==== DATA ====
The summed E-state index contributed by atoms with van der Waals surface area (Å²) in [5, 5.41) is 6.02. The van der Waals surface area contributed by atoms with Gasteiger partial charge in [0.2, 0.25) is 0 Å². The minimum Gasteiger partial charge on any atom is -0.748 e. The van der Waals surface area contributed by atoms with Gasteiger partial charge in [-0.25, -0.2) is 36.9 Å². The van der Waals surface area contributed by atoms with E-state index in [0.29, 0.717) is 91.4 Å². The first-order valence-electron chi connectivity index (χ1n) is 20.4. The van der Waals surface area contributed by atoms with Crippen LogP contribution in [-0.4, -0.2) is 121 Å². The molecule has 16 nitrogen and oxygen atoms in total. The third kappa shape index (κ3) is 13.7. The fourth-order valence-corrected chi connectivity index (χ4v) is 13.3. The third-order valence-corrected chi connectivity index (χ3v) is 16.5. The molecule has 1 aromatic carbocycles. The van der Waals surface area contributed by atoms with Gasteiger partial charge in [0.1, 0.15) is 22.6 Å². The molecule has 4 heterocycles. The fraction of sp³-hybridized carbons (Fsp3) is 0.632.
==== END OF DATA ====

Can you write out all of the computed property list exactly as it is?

The summed E-state index contributed by atoms with van der Waals surface area (Å²) in [5, 5.41) is 6.02. The van der Waals surface area contributed by atoms with Gasteiger partial charge in [0.2, 0.25) is 0 Å². The minimum Gasteiger partial charge on any atom is -0.748 e. The van der Waals surface area contributed by atoms with Gasteiger partial charge in [-0.25, -0.2) is 36.9 Å². The van der Waals surface area contributed by atoms with E-state index in [0.29, 0.717) is 91.4 Å². The first-order valence-electron chi connectivity index (χ1n) is 20.4. The van der Waals surface area contributed by atoms with Crippen LogP contribution in [-0.4, -0.2) is 121 Å². The molecule has 16 nitrogen and oxygen atoms in total. The third kappa shape index (κ3) is 13.7. The fourth-order valence-corrected chi connectivity index (χ4v) is 13.3. The third-order valence-corrected chi connectivity index (χ3v) is 16.5. The molecule has 1 aromatic carbocycles. The van der Waals surface area contributed by atoms with Gasteiger partial charge in [0.1, 0.15) is 22.6 Å². The molecule has 4 heterocycles. The fraction of sp³-hybridized carbons (Fsp3) is 0.632.